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Musicians and crew members can end up going on tour for most of a year, sometimes an entire year, barely getting holidays off. If you’re used to having a routine in your life, it’s difficult to be pulled away from that for so long to tour. It can also be just as difficult to reintegrate yourself back into the swing of things when returning.
There’s PTSD, postpartum depression, reverse culture shock, and all kinds of different levels of depression and difficulties that people suffer from when having to change their lives so drastically and then return to the way life was before, like nothing ever happened. Symptoms can be anything from having feelings of hopelessness, anxiety, confusion, depression, fear, self-destructive behavior, social isolation, loneliness, emotional detachment; the list could go on and on.
For musicians who spend most of their years on the road, dealing with these symptoms can be quite common. As a touring band you can end up driving 14 to 20 hours in one day, then play a rowdy 45 minute set that same night, and then have to get right back on the road for another 16 hour drive to the next gig; you do this over and over again for months at a time.
Just going out to see a show already sounds exhausting to some, so a tour appears practically suicidal.
So how do these musicians and crew members survive these adventures? Sure, touring has its positives, with tons of good times, new friends, and experiences for the books, but all of that has to take a toll on any functioning human’s body and mentality.
It can be related to what the media is now calling “reverse culture shock” about students who study abroad and then develop depression once returning home. They get used to the experiences and a new life immersed in a different culture, so returning to their home lives can be straining.
Keith Anderson has been a freelance tour manager for 30 years and is constantly on the road. He’s worked with bands and musicians such as LCD Soundsystem, TV On The Radio, Ween, Jewel, David Byrne, and is currently the tour manager for Hugh Laurie. He explains that even though traveling was always appealing to him and he always intended to work in the music industry, he never planned on being a full-time tour manager.
“I had friends who played in a band and needed someone who could drive to a gig and help set up gear,” Anderson tells BTRtoday about how he got his start. He explains that at the time he was working an office job while juggling travel with bands. “It got to the point where I had to make a choice, so I decided to take a chance and quit my office job to go ‘on the road’—luckily for me, I moved pretty quickly into tour management and have been able to make a career of it.”
Though the world of freelance can be intimidating and unpredictable, Anderson confesses he doesn’t really have any complaints and loves what he does. “It’s hard to think of a down,” he says. “If any, I’d say being close to an artist whose head got turned upside-down by the demands of success and seeing their personality change, when you know there is a good person in there.”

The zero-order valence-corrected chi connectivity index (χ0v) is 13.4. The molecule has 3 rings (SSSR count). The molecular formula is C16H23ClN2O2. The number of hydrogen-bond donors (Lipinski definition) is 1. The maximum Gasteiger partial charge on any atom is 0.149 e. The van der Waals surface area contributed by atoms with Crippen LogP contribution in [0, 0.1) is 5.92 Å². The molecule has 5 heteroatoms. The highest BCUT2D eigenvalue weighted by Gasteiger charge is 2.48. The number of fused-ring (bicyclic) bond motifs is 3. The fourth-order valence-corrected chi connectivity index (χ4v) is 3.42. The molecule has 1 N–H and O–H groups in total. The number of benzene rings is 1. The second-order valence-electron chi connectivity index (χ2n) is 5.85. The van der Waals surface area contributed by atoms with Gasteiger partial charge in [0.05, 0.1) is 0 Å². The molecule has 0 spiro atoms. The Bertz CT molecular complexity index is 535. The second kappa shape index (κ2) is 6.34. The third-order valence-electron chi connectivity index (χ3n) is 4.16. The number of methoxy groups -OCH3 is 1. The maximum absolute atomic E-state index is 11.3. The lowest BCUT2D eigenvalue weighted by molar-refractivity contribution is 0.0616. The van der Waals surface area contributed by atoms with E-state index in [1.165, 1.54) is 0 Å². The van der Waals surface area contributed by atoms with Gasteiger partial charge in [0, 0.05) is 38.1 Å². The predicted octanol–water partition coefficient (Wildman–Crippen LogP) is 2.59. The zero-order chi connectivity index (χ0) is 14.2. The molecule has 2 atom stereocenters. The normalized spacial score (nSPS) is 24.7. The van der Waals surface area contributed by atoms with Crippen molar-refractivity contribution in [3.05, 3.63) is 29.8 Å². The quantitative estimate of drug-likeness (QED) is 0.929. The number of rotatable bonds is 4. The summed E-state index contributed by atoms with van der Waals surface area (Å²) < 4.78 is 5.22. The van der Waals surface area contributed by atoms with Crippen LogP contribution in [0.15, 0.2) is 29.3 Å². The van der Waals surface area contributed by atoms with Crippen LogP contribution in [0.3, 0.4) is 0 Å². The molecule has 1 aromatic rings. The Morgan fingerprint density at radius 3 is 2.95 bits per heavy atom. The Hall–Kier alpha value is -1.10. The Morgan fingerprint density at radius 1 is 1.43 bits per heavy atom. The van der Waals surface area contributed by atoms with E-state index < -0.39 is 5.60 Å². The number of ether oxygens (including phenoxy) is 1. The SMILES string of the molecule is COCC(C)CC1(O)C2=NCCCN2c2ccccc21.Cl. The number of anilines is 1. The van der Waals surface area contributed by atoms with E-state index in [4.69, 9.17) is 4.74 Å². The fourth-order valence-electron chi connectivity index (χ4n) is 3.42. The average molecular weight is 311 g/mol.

Since his profession requires him to be on the road for most of his life he’s been able to adapt. He explains that whether it’s a two week tour or a 10 week tour, the key is to be able to put yourself on some sort of schedule—a work schedule, travel schedule, even a leisure time schedule.
Whenever he does get time off and can return home he mostly just wants to enjoy being carefree and not have any structure. “It can be difficult if there is a demand or expectation of your time and attention, when you probably want to decompress for a few days,” he admits.
He adds that certain types of tours make it harder to transition back to domestic life. “There are some tours where everyone gets on so well and has a great time, that some guys feel a little separation anxiety at the end of a tour—it can take a few days to get into the swing of a home routine,” Anderson describes.
The higher-profile tours, where he’s put up in a five-star hotel and flown around in private jets, are actually the types of tours that make it easier for him to transition back home. Anderson confesses, “When you get back to your house, it’s nice to do something ordinary like push a trolley ’round the supermarket buying groceries; it’s a reminder that the ‘real world’ is very different.”
He advises anyone with a career in tour managing to maintain a sense of humility. “Civility costs nothing,” he states. “Don’t arrive home with a sense of entitlement just because you had people doing things for you and you stayed in some nice hotels.”
Traveling can be fun, but when you have to do it everyday of your life it can be extremely stressful. Anderson has been able to develop from his 30 years of experience–a thorough tactic in keeping up with the demands of touring. So, if you’re a tour manager or a touring musician, don’t be alarmed if you return home and have forgotten how to integrate yourself back into society; just remember to keep yourself on a strict schedule next time you’re on the road.